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Workshops

Topological phases in condensed matter and cold atom systems

October 1, 2018 to October 13, 2018
Location : CECAM-FR-GSO

Organisers

  • Didier Poilblanc ( CNRS - University Toulouse III, France)
  • Nicolas Regnault (CNRS, ENS -Paris, France)
  • Roderich Moessner (Max Planck Institute Dresden, Germany)

Supports

   CECAM

   CNRS

   DFG

Description

The theoretical prediction of (non-abelian) Majorana particles in topological insulators and closely related
systems [1] has recently boosted the quest for the discovery of emergent non-abelian particles [2] beyond
the realm of the quantum Hall effect [3].
In parallel to the developments in condensed matter physics, tremendous progress has been made in the
field of cold atomic systems [4]. Such systems are extremely versatile, because of their tunability, and there
are several proposals to use exploit the properties cold atomic gasses offer. Amongst these are the
realization of interesting model lattice systems, which are known to exhibit interesting topological phases,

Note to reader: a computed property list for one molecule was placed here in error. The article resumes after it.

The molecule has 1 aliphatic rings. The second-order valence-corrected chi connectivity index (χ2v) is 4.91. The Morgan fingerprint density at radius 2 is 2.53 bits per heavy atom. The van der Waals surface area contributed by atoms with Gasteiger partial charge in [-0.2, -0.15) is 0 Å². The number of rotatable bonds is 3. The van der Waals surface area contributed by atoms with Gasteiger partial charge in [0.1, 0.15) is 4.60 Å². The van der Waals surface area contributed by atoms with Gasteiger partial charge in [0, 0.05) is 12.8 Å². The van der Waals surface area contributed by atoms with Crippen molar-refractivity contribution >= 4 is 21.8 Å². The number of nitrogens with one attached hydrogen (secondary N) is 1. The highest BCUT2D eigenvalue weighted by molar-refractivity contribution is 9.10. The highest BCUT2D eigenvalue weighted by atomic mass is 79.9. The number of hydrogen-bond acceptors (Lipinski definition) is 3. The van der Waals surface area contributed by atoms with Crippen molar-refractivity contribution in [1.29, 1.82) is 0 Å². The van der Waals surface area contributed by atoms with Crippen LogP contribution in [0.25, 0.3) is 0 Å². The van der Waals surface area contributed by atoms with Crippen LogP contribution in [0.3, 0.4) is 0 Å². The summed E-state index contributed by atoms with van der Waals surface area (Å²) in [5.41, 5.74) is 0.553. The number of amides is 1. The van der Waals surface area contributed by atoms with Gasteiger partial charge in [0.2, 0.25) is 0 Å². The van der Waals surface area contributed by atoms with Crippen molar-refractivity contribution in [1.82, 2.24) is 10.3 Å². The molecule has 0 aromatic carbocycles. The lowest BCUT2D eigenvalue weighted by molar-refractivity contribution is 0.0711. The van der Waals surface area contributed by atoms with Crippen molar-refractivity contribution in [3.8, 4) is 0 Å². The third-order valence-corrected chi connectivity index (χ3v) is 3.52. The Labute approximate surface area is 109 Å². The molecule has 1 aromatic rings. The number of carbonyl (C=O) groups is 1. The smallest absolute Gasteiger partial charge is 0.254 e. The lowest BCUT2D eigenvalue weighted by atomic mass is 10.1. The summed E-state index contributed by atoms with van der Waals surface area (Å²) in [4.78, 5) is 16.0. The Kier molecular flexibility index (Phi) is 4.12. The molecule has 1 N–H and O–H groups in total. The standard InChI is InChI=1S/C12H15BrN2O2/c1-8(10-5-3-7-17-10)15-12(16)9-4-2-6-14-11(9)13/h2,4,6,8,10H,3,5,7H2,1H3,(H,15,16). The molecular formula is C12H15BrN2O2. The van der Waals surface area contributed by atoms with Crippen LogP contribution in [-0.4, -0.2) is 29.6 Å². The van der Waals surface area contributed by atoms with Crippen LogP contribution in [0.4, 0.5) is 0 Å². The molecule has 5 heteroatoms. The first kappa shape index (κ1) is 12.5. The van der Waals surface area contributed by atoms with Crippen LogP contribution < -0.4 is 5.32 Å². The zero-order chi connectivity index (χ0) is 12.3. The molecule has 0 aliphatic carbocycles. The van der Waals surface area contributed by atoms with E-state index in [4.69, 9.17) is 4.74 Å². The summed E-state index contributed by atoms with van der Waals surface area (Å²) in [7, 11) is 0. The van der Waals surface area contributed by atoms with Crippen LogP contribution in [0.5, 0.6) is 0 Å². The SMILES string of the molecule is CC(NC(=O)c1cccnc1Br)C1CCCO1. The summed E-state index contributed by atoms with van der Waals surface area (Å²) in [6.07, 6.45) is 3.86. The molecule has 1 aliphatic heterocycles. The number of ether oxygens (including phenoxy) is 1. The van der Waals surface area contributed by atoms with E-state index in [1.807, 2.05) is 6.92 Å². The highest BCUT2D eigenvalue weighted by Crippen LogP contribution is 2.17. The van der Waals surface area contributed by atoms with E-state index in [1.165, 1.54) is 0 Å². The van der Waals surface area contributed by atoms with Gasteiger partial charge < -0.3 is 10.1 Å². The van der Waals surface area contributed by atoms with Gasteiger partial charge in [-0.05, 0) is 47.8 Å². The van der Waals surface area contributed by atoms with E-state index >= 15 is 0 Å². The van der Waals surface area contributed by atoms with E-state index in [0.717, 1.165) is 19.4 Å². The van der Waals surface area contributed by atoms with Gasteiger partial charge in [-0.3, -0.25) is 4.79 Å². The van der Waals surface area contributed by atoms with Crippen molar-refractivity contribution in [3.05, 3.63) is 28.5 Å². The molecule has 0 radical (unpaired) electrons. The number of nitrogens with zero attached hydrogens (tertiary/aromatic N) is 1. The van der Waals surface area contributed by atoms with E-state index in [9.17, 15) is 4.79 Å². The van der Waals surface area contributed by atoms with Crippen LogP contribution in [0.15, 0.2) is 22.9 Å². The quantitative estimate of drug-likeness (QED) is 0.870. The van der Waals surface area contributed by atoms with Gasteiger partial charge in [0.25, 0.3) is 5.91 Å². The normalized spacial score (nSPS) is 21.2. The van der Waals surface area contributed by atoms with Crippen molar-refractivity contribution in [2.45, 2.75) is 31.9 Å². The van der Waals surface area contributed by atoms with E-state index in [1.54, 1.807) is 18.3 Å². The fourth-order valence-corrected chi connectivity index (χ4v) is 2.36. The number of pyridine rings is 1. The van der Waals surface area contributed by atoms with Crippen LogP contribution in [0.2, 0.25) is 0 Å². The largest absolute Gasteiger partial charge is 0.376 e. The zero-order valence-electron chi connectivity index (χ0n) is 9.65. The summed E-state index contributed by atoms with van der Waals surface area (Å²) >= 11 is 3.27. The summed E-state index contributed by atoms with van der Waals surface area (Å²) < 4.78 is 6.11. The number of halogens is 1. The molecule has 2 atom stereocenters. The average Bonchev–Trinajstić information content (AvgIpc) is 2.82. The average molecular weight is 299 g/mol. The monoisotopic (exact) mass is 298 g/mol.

such as Kitaev's honeycomb model [5], to name an interesting example. In addition, there are several
proposals, to use atomic gasses, to emulate non-abelian gauge-potentials [6]. Success in this direction, in
particular in combination with `traditional' condensed matter physics, would open up a whole new realm of
interesting topological phases of matter.
During the recent years, the field of topological phases has been boosted by the possible application to
quantum computing [7]. Topological quantum computation solves by construction, the problem of local
decoherence. Implementing topological quantum computation [8] in realistic experimental systems is one
of the grail of the community.
Numerical simulations with theoretical guidance have provided enormous insights on these complex
many-body systems - quantum Monte Carlo simulations of cold atoms [9], density matrix renormalisation
group [10] and tensor network studies [11] of topological spin liquids or exact diagonalizations of
non-Abelian strongly interacting anyons [12] to cite only a few. Using these techniques, the properties of
non-abelian particles can now be studied in detail [13].
Progress has been made recently on constructing interesting topological phases in strongly interacting